Criterion Collection Questions with the HFCS


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Season’s greetings! It’s the most wonderful time of the year. The Criterion Collection 50% off sale is in full swing at Barnes and Noble through Monday, November 28th. The Criterion Collection needs no introduction for cinephiles and fans of quality movies. For almost 40 years, the company’s put out top-shelf releases (on LaserDisc, DVD, Blu-ray, and 4K) for some of the best movies in the history of world cinema.

In 1999, as a 17 year-old movie fan, I came across a DVD of Akira Kurosawa’s Seven Samurai at a Virgin Megastore. It looked different than other DVDs; less gimmicky, more artsy. The words “THE CRITERION COLLECTION” were demonstratively printed across the top of the case above a cool shot of the Samurai from the movie. It looked official. (It also cost more than most DVDs. $40 if I remember correctly.) I was intrigued and I picked it up. The gamble paid off. The movie was amazing and the disc had an audio commentary by Japanese film expert Michael Jeck that was like a free film lesson. I’d go on to purchase more Criterion DVDs, but because of the steep price tag, I could usually only spring for one or two at a time. This led to a joyful tradition that still exists to this day; going to the movie store, picking out a handful of Criterions that look interesting, reading the backs of the boxes and narrowing them down one by one “Kumite-style” until I’ve made my selections.

The films in the Criterion Collection are highly-curated and everything from the content on the disc to the design on the box is well-thought-out and made with an emphasis on quality. The movies often come with a booklet that features supplemental material like essays by film scholars. The art on the boxes and cases are commissioned from a wide range of talented artists and not cranked out by hacks on photoshop. The discs also include bonus material; audio commentaries, making-of documentaries, interviews, storyboards, etc. This is still the way in 2022, despite the modern trend of sacrificing quality for the sake of convenience. Cheers to Criterion for doing things the right way, even if it’s more costly and takes more effort. The collectors and movie fans who buy their releases appreciate this approach.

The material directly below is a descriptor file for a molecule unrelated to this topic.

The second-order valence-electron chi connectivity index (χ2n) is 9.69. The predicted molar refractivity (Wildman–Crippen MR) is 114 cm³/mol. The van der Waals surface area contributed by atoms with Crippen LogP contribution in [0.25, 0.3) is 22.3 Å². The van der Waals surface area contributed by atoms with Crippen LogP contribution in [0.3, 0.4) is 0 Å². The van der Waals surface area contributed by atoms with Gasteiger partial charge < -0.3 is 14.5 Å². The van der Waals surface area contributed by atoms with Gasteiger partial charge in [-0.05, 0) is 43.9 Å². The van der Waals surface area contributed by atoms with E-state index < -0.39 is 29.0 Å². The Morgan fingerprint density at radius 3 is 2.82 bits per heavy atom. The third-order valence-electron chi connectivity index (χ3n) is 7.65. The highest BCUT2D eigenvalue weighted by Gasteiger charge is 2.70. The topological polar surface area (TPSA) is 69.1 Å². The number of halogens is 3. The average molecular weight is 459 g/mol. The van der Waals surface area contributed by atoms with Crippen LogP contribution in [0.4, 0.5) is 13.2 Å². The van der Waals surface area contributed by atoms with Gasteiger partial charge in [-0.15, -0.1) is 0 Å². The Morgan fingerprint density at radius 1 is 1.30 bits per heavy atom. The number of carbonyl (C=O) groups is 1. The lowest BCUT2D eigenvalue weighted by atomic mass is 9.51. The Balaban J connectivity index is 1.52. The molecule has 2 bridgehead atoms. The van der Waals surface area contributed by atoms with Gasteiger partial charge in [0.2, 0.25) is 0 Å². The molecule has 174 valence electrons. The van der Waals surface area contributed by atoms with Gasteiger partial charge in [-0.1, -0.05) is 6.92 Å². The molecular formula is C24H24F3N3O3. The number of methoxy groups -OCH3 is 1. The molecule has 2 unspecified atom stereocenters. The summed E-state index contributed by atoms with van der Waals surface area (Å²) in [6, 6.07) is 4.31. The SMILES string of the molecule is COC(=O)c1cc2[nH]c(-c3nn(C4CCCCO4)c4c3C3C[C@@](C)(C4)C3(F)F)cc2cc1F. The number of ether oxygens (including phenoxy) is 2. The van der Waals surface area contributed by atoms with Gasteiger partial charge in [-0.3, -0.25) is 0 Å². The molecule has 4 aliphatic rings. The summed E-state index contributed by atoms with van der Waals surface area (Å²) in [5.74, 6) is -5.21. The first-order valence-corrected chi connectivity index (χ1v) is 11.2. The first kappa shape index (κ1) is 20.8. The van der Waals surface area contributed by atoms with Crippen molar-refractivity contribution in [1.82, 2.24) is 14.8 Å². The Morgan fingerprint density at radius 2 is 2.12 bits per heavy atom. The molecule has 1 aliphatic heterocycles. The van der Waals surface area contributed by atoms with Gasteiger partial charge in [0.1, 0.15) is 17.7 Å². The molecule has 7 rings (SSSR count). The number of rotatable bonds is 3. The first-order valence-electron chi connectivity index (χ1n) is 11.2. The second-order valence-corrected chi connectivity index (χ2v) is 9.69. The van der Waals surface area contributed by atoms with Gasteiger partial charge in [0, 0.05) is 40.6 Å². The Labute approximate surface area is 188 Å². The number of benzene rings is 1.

The best time to buy Criterions is during the flash sales on the Criterion website or during the bi-annual 50% off sales at Barnes and Noble. There are almost 1200 movies in the The Criterion Collection. That’s a lot of cinematic adventures… During these sales, I’m always curious what madness my fellow Criterion-collecting buddies are getting into. What are they watching? Which discs are winning their own personal pre-purchase Kumites? What gems have they stumbled upon in the collection that I haven’t yet seen or been made aware of?

That’s the purpose of this article. To nerd it up Criterion-style with 10 questions for some of my buddies from the Houston Film Critics Society and see what they’re into. Hopefully we all find a movie (or 10) that we didn’t know about and want to check out. Enjoy!

Thanks to Michael Bergeron (Screen Reflections), Alan Cerny (Vital Thrills), James Cole Clay (Fresh Fiction), Joe Friar (The Fort Worth Report), Travis Leamons (Fresh Fiction), and Craig Lindsey (Houston Chronicle) for participating. It was fun reading your answers and you’ve all added movies to my “must watch” list.

I also provided answers to the questions (couldn’t resist) as Adam Sanders.

Question 1. What are your top 5 (or top 10) Criterion Collection releases? Your all-time favorite Criterion?

Michael Bergeron: All my CC blu-rays (and a couple of DVDs) are my favorites, it just depends on which one I am watching at the time.

Alan Cerny: My all-time favorite Criterion is Seven Samurai. But that’s because it’s probably my favorite film of all time (it depends on the day – it’s between that and E.T.). It’s actually a pretty substantial disc, too, loaded with special features, a very informative commentary, and the transfer is gorgeous. I hope we get a 4K scan of it soon – I know there is one because Toho commissioned one recently, I believe. Seven Samurai is still essential cinema. My top 10:

  1. Seven Samurai
  2. Rushmore
  3. Ikiru
  4. Do the Right Thing
  5. Night of the Living Dead
  6. The Red Shoes
  7. Hedwig and the Angry Inch
  8. The Night of the Hunter
  9. Sweet Smell of Success
  10. Le samouraï

James Cole Clay: In no order:

Do the Right Thing – This is for the Cannes Press Conference and the overall attention to detail in the art/transfer.

Dazed & Confused – This is because of an amazing verite style making of doc on the disc.

True Stories – Frankly because I love this movie and it perfectly captures consumerism in the 80s mixed with strange faces.

Tampopo – What a wild ride made with so much love and devotion to its lead actor and subject matter.

Bottle Rocket – Whackadoo Texas in a nutshell. So funny and gorgeous.

Joe Friar:

8 1/2, Breathless, Paris, Texas, Bell de jour, The Brood

All-time favorite Criterion: Scanners

Travis Leamons: With over 300 titles in my collection, a Top 5 (or top 10) for one of my favorite boutique labels is a tough one. I’d have to include my first Criterion title, which was the DVD for Jonathan Demme’s The Silence of the Lambs. I picked that one up at a Suncoast Motion Picture Company store in 1998.

Other favorites (in no specific order)

Rififi (Jules Dassin)
Sweet Smell of Success (Alexander Mackendrick)
In a Lonely Place (Nicholas Ray)